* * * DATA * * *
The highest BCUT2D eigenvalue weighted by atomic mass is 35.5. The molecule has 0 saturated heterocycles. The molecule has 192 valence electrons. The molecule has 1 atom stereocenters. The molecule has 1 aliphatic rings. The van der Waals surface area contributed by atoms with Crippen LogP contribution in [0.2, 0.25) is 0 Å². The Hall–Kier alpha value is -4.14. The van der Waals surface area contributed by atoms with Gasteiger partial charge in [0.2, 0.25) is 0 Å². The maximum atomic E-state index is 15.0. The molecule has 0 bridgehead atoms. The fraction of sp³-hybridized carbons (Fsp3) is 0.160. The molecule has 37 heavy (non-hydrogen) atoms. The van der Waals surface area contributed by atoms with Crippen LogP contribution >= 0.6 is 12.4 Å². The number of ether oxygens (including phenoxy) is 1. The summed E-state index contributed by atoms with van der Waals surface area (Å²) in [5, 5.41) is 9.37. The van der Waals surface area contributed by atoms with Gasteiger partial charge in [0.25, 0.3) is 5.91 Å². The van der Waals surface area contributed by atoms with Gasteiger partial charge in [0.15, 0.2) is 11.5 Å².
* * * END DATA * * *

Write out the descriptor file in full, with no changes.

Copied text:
The highest BCUT2D eigenvalue weighted by atomic mass is 35.5. The molecule has 0 saturated heterocycles. The molecule has 192 valence electrons. The molecule has 1 atom stereocenters. The molecule has 1 aliphatic rings. The van der Waals surface area contributed by atoms with Crippen LogP contribution in [0.2, 0.25) is 0 Å². The Hall–Kier alpha value is -4.14. The van der Waals surface area contributed by atoms with Gasteiger partial charge in [0.2, 0.25) is 0 Å². The maximum atomic E-state index is 15.0. The molecule has 0 bridgehead atoms. The fraction of sp³-hybridized carbons (Fsp3) is 0.160. The molecule has 37 heavy (non-hydrogen) atoms. The van der Waals surface area contributed by atoms with Crippen LogP contribution >= 0.6 is 12.4 Å². The number of ether oxygens (including phenoxy) is 1. The summed E-state index contributed by atoms with van der Waals surface area (Å²) in [5, 5.41) is 9.37. The van der Waals surface area contributed by atoms with Gasteiger partial charge in [0.25, 0.3) is 5.91 Å². The van der Waals surface area contributed by atoms with Gasteiger partial charge in [0.15, 0.2) is 11.5 Å².